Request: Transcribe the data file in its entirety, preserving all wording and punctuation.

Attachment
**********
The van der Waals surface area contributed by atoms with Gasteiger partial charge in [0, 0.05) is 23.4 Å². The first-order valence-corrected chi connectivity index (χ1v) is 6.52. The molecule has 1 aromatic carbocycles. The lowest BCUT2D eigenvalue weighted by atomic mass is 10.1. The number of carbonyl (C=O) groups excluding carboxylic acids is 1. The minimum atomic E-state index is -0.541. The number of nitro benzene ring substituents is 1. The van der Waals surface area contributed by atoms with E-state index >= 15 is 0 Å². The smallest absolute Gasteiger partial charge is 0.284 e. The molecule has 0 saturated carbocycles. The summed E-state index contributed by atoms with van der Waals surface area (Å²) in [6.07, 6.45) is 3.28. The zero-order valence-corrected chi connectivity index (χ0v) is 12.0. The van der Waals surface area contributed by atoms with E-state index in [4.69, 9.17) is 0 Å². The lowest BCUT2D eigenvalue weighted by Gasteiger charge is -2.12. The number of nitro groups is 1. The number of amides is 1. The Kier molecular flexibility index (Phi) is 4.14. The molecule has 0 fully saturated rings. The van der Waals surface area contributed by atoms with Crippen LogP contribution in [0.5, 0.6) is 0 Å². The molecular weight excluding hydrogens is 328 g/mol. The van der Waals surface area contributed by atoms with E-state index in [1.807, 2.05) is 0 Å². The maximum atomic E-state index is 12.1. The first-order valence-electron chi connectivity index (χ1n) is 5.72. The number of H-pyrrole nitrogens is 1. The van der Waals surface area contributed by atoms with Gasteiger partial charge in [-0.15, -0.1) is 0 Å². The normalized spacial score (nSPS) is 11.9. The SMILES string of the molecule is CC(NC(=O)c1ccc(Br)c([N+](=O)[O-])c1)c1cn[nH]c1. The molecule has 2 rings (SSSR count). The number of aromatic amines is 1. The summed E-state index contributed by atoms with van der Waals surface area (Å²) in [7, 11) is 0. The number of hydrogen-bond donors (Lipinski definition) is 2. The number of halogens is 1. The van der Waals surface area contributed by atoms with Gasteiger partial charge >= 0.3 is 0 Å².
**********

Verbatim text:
The van der Waals surface area contributed by atoms with Gasteiger partial charge in [0, 0.05) is 23.4 Å². The first-order valence-corrected chi connectivity index (χ1v) is 6.52. The molecule has 1 aromatic carbocycles. The lowest BCUT2D eigenvalue weighted by atomic mass is 10.1. The number of carbonyl (C=O) groups excluding carboxylic acids is 1. The minimum atomic E-state index is -0.541. The number of nitro benzene ring substituents is 1. The van der Waals surface area contributed by atoms with E-state index >= 15 is 0 Å². The smallest absolute Gasteiger partial charge is 0.284 e. The molecule has 0 saturated carbocycles. The summed E-state index contributed by atoms with van der Waals surface area (Å²) in [6.07, 6.45) is 3.28. The zero-order valence-corrected chi connectivity index (χ0v) is 12.0. The van der Waals surface area contributed by atoms with E-state index in [4.69, 9.17) is 0 Å². The lowest BCUT2D eigenvalue weighted by Gasteiger charge is -2.12. The number of nitro groups is 1. The number of amides is 1. The Kier molecular flexibility index (Phi) is 4.14. The molecule has 0 fully saturated rings. The van der Waals surface area contributed by atoms with Crippen LogP contribution in [0.5, 0.6) is 0 Å². The molecular weight excluding hydrogens is 328 g/mol. The van der Waals surface area contributed by atoms with E-state index in [1.807, 2.05) is 0 Å². The maximum atomic E-state index is 12.1. The first-order valence-electron chi connectivity index (χ1n) is 5.72. The number of H-pyrrole nitrogens is 1. The van der Waals surface area contributed by atoms with Gasteiger partial charge in [-0.15, -0.1) is 0 Å². The normalized spacial score (nSPS) is 11.9. The SMILES string of the molecule is CC(NC(=O)c1ccc(Br)c([N+](=O)[O-])c1)c1cn[nH]c1. The molecule has 2 rings (SSSR count). The number of aromatic amines is 1. The summed E-state index contributed by atoms with van der Waals surface area (Å²) in [7, 11) is 0. The number of hydrogen-bond donors (Lipinski definition) is 2. The number of halogens is 1. The van der Waals surface area contributed by atoms with Gasteiger partial charge >= 0.3 is 0 Å².